What's the beef?

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The Independent Online

Schadenfreude - pleasure in the pains of others - comes all too easily when we contemplate the furore in France over BSE in their cattle. Since last month, when some beef had to be recalled from a leading chain of supermarkets because of fears of BSE in the herd from which the meat had come, there has been a consumer panic in the country that refused to follow an EU veterinary directive that British beef exports were now safe to eat.

Schadenfreude - pleasure in the pains of others - comes all too easily when we contemplate the furore in France over BSE in their cattle. Since last month, when some beef had to be recalled from a leading chain of supermarkets because of fears of BSE in the herd from which the meat had come, there has been a consumer panic in the country that refused to follow an EU veterinary directive that British beef exports were now safe to eat.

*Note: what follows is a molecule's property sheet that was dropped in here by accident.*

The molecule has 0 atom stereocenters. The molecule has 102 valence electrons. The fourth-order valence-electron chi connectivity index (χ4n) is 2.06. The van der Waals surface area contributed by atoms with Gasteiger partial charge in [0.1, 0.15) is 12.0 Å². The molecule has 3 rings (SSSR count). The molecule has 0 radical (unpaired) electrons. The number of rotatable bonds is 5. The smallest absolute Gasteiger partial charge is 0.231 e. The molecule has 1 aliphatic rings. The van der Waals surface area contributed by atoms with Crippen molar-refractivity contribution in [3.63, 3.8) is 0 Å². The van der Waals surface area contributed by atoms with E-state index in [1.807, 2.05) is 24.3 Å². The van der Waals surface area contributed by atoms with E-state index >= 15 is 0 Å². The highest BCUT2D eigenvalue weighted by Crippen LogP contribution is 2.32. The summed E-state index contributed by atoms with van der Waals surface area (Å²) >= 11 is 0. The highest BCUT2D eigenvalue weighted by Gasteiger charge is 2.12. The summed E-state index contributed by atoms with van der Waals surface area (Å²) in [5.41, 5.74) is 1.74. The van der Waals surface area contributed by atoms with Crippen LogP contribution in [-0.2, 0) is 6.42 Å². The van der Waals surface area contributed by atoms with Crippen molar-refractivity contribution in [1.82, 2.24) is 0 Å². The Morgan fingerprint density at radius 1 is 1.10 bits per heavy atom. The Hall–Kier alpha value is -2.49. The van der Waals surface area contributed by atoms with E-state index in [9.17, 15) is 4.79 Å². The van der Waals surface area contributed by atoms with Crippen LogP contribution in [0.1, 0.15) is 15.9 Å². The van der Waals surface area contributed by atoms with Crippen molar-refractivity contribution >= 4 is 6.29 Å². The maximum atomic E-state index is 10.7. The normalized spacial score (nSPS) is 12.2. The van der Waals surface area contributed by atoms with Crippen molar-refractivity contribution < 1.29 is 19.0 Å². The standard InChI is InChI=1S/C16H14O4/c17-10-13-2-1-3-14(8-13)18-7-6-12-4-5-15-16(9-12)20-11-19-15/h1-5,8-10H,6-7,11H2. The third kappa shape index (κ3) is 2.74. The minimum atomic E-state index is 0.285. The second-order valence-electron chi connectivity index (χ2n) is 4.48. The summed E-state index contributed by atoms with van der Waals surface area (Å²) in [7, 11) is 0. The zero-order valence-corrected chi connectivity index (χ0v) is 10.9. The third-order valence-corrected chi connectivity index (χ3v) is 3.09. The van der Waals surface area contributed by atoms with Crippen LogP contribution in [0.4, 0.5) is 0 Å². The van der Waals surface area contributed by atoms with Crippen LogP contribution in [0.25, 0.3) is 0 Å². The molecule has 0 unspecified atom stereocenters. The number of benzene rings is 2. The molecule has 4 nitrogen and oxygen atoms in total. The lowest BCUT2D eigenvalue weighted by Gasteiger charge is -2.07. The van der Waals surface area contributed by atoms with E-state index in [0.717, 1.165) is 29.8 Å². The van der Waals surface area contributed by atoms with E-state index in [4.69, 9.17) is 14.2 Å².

When France refused to import British beef, its government cited the "precautionary principle"; now it turns out that the French failed to implement a number of obvious precautionary measures. Prime Minister Lionel Jospin will announce today that France will follow the UK in imposing a ban on feeding cattle remains to all animals, but Mr Jospin's government has yet to agree a ban on slaughtering cows for market that are more than 30 months old.

Despite such double-standards, we in Britain would be well advised not to gloat. After all, BSE started here, and when the British feed industry was banned from selling its contaminated product in the UK, it exported it to France. They may have been hypocritical; but we were only too happy to exploit their foolishness cynically.

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